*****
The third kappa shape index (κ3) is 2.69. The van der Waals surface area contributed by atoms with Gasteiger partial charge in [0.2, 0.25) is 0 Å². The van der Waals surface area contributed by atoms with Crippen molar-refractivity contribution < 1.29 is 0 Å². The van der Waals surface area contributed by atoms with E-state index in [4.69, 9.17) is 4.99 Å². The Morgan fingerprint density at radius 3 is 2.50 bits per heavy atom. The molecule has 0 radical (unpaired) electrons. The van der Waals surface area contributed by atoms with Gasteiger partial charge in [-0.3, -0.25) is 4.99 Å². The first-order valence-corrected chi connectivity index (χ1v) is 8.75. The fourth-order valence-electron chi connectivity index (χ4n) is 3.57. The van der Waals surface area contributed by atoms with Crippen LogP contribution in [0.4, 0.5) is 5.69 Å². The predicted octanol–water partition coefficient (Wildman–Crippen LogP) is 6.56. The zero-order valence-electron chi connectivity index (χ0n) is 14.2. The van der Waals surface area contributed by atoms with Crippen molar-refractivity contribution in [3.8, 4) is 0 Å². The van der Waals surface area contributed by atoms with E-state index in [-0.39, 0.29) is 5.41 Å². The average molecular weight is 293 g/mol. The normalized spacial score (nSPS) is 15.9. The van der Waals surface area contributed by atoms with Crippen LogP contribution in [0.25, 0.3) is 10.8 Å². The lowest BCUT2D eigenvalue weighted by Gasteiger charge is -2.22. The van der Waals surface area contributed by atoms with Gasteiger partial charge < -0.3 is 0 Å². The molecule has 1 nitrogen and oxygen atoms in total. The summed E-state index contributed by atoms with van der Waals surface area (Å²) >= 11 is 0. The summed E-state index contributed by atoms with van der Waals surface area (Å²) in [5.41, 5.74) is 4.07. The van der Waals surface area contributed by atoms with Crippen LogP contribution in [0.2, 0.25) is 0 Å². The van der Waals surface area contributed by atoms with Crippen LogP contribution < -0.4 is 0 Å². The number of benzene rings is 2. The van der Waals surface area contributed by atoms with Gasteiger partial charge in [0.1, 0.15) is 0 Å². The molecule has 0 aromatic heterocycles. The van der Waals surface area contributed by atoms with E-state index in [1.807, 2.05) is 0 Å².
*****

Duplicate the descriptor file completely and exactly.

The third kappa shape index (κ3) is 2.69. The van der Waals surface area contributed by atoms with Gasteiger partial charge in [0.2, 0.25) is 0 Å². The van der Waals surface area contributed by atoms with Crippen molar-refractivity contribution < 1.29 is 0 Å². The van der Waals surface area contributed by atoms with E-state index in [4.69, 9.17) is 4.99 Å². The Morgan fingerprint density at radius 3 is 2.50 bits per heavy atom. The molecule has 0 radical (unpaired) electrons. The van der Waals surface area contributed by atoms with Gasteiger partial charge in [-0.3, -0.25) is 4.99 Å². The first-order valence-corrected chi connectivity index (χ1v) is 8.75. The fourth-order valence-electron chi connectivity index (χ4n) is 3.57. The van der Waals surface area contributed by atoms with Crippen LogP contribution in [0.4, 0.5) is 5.69 Å². The predicted octanol–water partition coefficient (Wildman–Crippen LogP) is 6.56. The zero-order valence-electron chi connectivity index (χ0n) is 14.2. The van der Waals surface area contributed by atoms with Crippen molar-refractivity contribution in [3.8, 4) is 0 Å². The van der Waals surface area contributed by atoms with E-state index in [-0.39, 0.29) is 5.41 Å². The average molecular weight is 293 g/mol. The normalized spacial score (nSPS) is 15.9. The van der Waals surface area contributed by atoms with Crippen LogP contribution in [0.25, 0.3) is 10.8 Å². The lowest BCUT2D eigenvalue weighted by Gasteiger charge is -2.22. The van der Waals surface area contributed by atoms with Gasteiger partial charge < -0.3 is 0 Å². The molecule has 1 nitrogen and oxygen atoms in total. The summed E-state index contributed by atoms with van der Waals surface area (Å²) >= 11 is 0. The summed E-state index contributed by atoms with van der Waals surface area (Å²) in [5.41, 5.74) is 4.07. The van der Waals surface area contributed by atoms with Crippen LogP contribution in [0.2, 0.25) is 0 Å². The van der Waals surface area contributed by atoms with Crippen LogP contribution < -0.4 is 0 Å². The number of benzene rings is 2. The van der Waals surface area contributed by atoms with Gasteiger partial charge in [0.1, 0.15) is 0 Å². The molecule has 0 aromatic heterocycles. The van der Waals surface area contributed by atoms with E-state index in [1.807, 2.05) is 0 Å².